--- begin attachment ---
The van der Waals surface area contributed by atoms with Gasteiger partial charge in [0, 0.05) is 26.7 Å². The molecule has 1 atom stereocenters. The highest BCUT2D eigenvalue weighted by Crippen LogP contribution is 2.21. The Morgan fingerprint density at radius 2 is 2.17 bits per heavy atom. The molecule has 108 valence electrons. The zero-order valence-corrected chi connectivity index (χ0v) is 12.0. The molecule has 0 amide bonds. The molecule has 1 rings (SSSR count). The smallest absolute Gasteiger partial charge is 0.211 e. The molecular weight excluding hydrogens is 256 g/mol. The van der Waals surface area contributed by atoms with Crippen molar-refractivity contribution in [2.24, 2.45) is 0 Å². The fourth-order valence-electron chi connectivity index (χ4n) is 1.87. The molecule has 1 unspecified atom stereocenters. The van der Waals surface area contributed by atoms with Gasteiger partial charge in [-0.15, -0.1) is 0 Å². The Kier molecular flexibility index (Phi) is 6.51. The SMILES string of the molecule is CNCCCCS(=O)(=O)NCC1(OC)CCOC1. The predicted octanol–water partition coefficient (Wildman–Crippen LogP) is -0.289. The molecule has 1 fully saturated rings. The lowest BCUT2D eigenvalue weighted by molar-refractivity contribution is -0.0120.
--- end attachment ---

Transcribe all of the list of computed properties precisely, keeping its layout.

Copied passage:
The van der Waals surface area contributed by atoms with Gasteiger partial charge in [0, 0.05) is 26.7 Å². The molecule has 1 atom stereocenters. The highest BCUT2D eigenvalue weighted by Crippen LogP contribution is 2.21. The Morgan fingerprint density at radius 2 is 2.17 bits per heavy atom. The molecule has 108 valence electrons. The zero-order valence-corrected chi connectivity index (χ0v) is 12.0. The molecule has 0 amide bonds. The molecule has 1 rings (SSSR count). The smallest absolute Gasteiger partial charge is 0.211 e. The molecular weight excluding hydrogens is 256 g/mol. The van der Waals surface area contributed by atoms with Crippen molar-refractivity contribution in [2.24, 2.45) is 0 Å². The fourth-order valence-electron chi connectivity index (χ4n) is 1.87. The molecule has 1 unspecified atom stereocenters. The van der Waals surface area contributed by atoms with Gasteiger partial charge in [-0.15, -0.1) is 0 Å². The Kier molecular flexibility index (Phi) is 6.51. The SMILES string of the molecule is CNCCCCS(=O)(=O)NCC1(OC)CCOC1. The predicted octanol–water partition coefficient (Wildman–Crippen LogP) is -0.289. The molecule has 1 fully saturated rings. The lowest BCUT2D eigenvalue weighted by molar-refractivity contribution is -0.0120.